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Trius Leaves Wal-Mart, Brazil Taxes

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Trius leaves Wal-Mart, Brazil imposes more taxes on investments, US Brazil ambassador delay spurs concern.

BY CHRONICLE STAFF

TRIUS LEAVES WAL-MART
Vicente Trius
, the
Latin America head of Wal-Mart, has unexpectedly left the company after only five months in his latest job, AP reports. Trius assumed the top Latin America position in July after serving as Wal-Mart's Asia head for a year and Brazil head for 11 years. Trius had kept a low profile since assuming the Latin America job, but was included in the ranking of Latin America's 100 Most Powerful by Latin Business Chronicle.

TAXES, TAXES
Brazil remains the hottest Latin America destination for investors - multinationals and money-managers alike. But in a short span of one month, finance minister Guido Mantega announced two new taxes that have become hugely unpopular among investors and led to strong decline in stock investments. “A lot of countries would die to have the kind of strong economic position that Brazil has, so I don’t know why they would want to tarnish it,” Geoffrey Pazzanese from the third-biggest U.S. manager of money-market funds Federated Investors told Bloomberg. “The whole thing is a ridiculous, very lame attempt to control something they shouldn’t try to control,” added Greg Lesko, who helps oversee $700 million at Deltec Asset Management in New York.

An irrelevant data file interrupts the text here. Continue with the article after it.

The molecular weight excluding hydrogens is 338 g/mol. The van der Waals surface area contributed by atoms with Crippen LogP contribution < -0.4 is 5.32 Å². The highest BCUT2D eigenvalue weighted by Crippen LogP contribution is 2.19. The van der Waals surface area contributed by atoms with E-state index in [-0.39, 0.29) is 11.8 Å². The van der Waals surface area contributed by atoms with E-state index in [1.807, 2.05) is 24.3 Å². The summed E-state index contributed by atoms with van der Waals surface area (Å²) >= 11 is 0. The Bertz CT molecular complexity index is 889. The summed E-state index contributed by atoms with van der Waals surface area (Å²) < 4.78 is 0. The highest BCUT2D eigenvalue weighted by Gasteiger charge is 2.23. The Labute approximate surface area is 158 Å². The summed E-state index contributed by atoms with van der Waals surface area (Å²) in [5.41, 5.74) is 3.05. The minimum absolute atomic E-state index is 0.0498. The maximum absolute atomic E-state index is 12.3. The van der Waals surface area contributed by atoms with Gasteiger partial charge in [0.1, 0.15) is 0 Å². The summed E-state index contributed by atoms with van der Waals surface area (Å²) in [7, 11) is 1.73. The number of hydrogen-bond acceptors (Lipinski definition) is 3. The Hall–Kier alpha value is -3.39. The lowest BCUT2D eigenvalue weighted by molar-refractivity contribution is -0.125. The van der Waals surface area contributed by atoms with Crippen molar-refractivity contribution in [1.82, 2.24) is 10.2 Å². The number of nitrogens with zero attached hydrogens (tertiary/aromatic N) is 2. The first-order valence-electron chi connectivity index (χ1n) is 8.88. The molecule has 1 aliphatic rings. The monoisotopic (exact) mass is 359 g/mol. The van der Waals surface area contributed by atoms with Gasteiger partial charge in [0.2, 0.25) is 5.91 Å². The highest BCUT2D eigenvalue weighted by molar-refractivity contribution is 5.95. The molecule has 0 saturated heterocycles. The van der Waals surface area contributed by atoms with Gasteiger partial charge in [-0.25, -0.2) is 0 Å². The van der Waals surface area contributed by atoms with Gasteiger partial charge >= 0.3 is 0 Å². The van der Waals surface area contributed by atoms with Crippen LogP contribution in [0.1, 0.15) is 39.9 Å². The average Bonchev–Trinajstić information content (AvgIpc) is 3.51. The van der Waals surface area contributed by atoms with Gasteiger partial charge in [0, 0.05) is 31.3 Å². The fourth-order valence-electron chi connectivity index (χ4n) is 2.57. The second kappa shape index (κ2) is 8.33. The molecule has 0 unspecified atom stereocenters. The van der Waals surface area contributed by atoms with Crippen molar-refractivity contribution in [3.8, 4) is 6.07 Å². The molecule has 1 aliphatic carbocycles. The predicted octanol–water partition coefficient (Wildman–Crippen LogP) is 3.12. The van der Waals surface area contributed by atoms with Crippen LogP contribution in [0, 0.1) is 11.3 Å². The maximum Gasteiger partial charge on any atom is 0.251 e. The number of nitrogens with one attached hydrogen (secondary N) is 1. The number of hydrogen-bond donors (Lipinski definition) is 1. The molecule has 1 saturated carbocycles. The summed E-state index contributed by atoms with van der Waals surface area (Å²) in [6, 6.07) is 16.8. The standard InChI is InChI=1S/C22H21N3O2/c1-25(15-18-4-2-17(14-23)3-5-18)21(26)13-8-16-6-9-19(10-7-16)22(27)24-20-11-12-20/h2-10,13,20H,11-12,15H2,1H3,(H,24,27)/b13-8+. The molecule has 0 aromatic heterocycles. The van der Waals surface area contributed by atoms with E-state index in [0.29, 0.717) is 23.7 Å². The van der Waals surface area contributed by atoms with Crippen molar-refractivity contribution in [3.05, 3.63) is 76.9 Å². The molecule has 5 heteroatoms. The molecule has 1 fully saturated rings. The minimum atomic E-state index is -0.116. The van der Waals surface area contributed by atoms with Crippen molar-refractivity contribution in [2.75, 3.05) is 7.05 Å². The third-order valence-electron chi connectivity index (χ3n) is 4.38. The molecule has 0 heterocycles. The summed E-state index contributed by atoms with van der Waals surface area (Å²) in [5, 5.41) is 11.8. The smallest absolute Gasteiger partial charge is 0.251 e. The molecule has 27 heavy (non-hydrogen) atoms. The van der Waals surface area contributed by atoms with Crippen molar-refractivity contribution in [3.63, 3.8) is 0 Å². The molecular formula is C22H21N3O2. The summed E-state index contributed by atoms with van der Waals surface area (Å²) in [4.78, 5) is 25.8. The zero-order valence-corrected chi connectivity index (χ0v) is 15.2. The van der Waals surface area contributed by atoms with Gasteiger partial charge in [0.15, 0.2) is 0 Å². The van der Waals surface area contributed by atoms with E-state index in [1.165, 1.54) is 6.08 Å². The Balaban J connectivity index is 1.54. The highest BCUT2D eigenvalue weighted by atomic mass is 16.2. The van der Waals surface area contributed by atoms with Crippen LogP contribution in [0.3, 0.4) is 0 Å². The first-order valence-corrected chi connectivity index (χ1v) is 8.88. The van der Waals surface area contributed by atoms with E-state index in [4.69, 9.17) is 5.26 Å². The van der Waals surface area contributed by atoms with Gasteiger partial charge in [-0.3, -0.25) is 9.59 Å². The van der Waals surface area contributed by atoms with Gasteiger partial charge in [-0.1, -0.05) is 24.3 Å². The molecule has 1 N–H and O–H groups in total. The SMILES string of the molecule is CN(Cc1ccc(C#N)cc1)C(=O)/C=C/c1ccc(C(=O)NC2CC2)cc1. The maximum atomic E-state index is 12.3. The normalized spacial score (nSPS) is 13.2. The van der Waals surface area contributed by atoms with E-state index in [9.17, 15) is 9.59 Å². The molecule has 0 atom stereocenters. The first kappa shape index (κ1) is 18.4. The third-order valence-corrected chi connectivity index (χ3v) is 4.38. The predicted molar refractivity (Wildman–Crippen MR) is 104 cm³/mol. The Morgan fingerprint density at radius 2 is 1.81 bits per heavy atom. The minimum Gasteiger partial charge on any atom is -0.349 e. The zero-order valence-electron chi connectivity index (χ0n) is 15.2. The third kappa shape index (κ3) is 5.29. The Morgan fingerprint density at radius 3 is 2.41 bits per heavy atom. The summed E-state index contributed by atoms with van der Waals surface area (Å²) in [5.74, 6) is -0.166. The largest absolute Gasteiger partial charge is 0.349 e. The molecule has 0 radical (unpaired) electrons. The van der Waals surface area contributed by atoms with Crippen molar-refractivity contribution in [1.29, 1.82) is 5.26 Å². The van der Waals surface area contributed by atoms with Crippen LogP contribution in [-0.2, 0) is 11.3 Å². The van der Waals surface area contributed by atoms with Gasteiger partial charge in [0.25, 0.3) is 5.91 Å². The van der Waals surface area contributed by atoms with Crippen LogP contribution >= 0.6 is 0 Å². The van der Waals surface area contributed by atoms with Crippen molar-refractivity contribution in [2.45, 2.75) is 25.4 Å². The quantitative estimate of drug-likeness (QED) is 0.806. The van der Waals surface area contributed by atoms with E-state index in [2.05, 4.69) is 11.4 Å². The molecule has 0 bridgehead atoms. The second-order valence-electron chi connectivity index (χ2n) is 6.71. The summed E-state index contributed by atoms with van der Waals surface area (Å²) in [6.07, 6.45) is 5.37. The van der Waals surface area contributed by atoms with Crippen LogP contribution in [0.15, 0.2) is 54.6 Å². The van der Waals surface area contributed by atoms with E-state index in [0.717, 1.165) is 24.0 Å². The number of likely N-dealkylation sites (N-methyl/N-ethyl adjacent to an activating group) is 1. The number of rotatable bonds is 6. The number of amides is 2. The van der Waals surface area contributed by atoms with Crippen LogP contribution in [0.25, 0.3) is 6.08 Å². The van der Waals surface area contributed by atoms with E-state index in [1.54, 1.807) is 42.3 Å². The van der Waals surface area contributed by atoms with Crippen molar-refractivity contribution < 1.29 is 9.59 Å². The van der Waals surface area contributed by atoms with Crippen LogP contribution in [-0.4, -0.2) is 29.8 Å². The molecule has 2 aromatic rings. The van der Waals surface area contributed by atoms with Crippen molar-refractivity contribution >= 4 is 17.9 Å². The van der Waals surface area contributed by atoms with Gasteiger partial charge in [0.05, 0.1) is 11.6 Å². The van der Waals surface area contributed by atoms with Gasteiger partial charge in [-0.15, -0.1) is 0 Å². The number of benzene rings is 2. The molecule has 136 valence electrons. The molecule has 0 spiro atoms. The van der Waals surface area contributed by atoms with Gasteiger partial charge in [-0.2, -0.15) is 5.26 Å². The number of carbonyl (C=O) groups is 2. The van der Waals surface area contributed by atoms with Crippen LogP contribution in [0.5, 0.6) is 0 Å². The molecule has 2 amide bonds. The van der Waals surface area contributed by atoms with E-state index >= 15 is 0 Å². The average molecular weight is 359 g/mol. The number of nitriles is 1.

But some experts see the impact as minor. ”Capital flows have returned to Brazil, even at increasing volumes, thus making the tax effect a transitory event,” Alfredo Coutino, Latin America director for Moody’s Economy.com, said in a commentary today. He remains bullish on Brazil’s outlook, estimating that the economy will expand by 0.5 percent to 1.0 percent this year instead of the decline widely expected among official and private-sector economists. He also backs up President Lula’s estimate of a 9 percent GDP expansion in the third quarter. Brazil remains as one of the leaders in the global recovery and a rising star in Latin America, he says. “Prospects for the medium term remain promising since Brazil will continue to promote investment and growth, particularly in the next seven years when the country will host two of the most important international sport competitions: the World Cup in 2014 and the Olympics in 2016.”

BRAZIL AMBASSADOR DELAY
A four-month, U.S. congressional delay in approving the Obama Administration's ambassador pick for Brazil, Latin America's largest economy, is causing growing concern among experts on the region. Bernard Aronson, the managing partner of Acon Investments LLC, warns that Boeing Co could lose a $7.5 billion contract as a result of the delay, Bloomberg reports. Boeing is competing with France-based Dassault Aviation to deliver 36 warplanes to Brazil. Aronson, was an Assistant Secretaries of State for the Western Hemisphere in two administrations and is among the nine former assistant secretaries for the region (including Otto Reich) that are urging U.S. Senator George LeMieux to stop blocking the appointment of Thomas Shannon as ambassador. "We have not always agreed on policies towards the region, nor do we today," they wrote in a letter to the senator (see PDF on the right). "But we are united firmly in our belief that our nation's interests and our relations with our neighbors in the hemisphere, especially Brazil, are being damaged by the hold placed on President Obama's nominee for U.S. Ambassador to Brazil, Thomas Shannon."  The delay is harming U.S. relations with Brazil on trade and investment, they warn.

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